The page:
They are trying to dig to China, my garden monsters.
Every night they dig, dig, dig, tunneling under the garden beds in search of literal pay-dirt. My garden pathways, once lined with pristine pea gravel, are now a mix of dirt and gravel, messy and ripe for growing weeds. Our efforts to keep them out by shoring up the bottoms of the beds with more wood have been met with a redoubled digging effort.
But one morning last week may have been the last straw.
The day before, frustrated and angry that I had to keep pushing the dirt back into place, I put large pieces of concrete and scrap wood topped with brick, on the ground around their favorite digging spots. An inelegant solution to be sure, but I wanted to see if it would stop them.
Yes and no.
When I stepped out onto my back patio the following morning I was met with a calling card. Raccoon scat. Or skunk poop. Yes, I’m sure, just not sure which animal. I’m leaning toward raccoon because they seem smarter and more vindictive to me than skunks. Ok, I may be anthropomorphizing, but really? There it was, a small pile of poop right there on the concrete right outside the back door. No self respecting cat would have done that and it was too small to be a dog. Better that than a horse’s head in my bed I suppose. I am telling you, my friends, this was a pissed off and frustrated raccoon telling us just how he felt.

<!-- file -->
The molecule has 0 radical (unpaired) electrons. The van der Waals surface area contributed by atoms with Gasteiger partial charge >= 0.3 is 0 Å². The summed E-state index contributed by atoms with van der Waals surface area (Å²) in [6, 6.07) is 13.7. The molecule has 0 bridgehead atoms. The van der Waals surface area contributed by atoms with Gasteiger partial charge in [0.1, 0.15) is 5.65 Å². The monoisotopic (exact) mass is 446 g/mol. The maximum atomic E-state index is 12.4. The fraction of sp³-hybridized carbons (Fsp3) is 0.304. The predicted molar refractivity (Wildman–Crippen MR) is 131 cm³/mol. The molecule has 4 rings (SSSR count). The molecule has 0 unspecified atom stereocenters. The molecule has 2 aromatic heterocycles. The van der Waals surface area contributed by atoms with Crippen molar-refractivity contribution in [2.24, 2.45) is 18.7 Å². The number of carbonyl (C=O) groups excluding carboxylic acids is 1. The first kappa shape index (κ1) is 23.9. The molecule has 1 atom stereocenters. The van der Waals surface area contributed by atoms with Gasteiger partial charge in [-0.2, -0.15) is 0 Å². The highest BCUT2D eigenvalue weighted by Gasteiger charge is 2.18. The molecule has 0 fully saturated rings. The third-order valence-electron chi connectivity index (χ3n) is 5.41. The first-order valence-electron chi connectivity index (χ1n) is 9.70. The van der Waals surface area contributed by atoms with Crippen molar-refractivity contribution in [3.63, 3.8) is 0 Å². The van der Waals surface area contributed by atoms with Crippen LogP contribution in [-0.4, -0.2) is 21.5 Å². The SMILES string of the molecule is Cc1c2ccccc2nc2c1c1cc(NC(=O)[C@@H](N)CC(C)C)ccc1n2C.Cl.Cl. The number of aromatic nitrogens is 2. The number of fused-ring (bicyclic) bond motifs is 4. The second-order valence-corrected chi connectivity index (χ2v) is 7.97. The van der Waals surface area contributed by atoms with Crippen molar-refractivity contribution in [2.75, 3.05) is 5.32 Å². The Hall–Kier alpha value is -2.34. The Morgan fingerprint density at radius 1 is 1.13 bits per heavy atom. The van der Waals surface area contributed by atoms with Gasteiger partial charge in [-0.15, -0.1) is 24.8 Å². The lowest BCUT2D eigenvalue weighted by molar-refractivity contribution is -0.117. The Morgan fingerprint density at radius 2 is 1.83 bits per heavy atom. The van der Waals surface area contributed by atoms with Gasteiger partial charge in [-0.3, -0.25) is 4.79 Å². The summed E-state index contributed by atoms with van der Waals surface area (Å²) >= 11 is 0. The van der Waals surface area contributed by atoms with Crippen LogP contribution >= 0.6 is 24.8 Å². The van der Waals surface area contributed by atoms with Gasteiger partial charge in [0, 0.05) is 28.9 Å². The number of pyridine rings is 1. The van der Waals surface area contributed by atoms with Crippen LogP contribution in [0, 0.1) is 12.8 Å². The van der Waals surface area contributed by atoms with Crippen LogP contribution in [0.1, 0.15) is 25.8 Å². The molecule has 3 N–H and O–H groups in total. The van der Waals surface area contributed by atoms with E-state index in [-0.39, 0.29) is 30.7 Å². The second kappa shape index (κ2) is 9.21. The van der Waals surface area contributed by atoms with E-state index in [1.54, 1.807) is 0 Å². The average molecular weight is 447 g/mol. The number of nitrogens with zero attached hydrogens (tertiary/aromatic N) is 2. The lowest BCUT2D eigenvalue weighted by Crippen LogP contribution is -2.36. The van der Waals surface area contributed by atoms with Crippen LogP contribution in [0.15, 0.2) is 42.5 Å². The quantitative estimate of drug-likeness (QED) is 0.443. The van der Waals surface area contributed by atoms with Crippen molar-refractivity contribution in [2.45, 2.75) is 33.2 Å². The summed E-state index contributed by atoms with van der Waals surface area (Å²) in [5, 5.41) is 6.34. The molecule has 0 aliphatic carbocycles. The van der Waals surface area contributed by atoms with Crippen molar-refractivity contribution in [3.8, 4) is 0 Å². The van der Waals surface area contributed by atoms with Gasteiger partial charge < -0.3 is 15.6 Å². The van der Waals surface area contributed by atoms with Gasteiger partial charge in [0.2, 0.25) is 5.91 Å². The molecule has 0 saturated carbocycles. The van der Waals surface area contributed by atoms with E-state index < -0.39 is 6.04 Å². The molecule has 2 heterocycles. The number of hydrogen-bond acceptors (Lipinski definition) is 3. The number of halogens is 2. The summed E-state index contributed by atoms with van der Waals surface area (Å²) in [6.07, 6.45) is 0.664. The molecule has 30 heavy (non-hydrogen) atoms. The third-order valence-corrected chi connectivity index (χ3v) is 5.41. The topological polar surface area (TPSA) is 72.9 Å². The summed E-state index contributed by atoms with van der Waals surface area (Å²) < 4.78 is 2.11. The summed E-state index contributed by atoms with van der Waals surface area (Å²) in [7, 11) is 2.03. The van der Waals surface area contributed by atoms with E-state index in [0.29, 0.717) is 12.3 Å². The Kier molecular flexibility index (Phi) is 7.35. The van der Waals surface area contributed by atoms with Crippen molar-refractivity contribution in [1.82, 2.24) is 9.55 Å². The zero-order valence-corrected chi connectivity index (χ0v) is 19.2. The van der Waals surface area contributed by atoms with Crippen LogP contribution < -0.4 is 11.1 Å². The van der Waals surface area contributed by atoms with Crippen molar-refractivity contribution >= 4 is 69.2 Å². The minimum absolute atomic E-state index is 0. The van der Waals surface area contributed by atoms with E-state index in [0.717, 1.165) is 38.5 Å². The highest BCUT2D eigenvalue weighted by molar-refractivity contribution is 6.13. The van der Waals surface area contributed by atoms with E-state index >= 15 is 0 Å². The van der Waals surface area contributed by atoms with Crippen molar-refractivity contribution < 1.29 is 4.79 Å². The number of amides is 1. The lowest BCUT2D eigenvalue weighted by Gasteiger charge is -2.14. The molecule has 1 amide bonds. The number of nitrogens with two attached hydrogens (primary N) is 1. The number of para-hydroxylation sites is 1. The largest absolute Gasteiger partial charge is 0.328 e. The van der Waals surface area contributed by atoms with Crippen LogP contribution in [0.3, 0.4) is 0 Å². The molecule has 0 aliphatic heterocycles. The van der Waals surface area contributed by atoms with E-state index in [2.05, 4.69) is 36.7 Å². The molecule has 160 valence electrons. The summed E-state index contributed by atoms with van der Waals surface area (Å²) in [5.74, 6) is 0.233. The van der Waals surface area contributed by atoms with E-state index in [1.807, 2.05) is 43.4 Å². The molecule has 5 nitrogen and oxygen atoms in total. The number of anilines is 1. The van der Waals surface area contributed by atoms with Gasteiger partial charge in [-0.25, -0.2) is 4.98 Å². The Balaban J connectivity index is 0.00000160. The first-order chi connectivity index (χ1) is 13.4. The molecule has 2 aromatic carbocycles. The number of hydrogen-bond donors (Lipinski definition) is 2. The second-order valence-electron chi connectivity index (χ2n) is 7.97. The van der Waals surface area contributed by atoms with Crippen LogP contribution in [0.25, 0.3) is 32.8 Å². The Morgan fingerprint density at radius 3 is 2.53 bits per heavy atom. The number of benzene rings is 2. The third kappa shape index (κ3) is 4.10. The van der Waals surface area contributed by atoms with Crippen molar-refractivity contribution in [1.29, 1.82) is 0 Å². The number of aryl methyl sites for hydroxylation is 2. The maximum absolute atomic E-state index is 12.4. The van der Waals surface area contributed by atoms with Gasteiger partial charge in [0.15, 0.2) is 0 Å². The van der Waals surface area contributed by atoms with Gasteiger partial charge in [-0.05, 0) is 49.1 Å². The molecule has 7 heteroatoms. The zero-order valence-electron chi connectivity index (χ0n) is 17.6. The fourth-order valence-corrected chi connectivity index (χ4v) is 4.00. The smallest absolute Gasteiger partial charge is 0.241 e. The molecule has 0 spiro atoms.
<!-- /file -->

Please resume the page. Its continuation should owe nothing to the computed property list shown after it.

Now he knows how I feel.
Expense Update: What price the joy of a home grown vegetables? Ongoing total for Summer 2010: $318
(added $20 for new plants)
Tomato: Green Zebra (heirloom)
Tomato: Viva Italia Roma (determinate)
Tomato: Lemon Boy (indeterminate)
Tomato: Champion (VFNT)
2 bell peppers (red and yellow)
seed packets: beets, arugula
The lemon cucumbers and leeks I planted from seed all died. Waaah! The basil seedlings are still here, but struggling. I don’t seem to have great luck with seeds.
I also spent $57 to buy 50’x5′ steel concrete mesh. What for, you ask? To build tomato cages. I’m not including the cost in the total for this summer because these cages should last over a decade. I’ll cover the building of these cages (visible in the photo below) in a later post.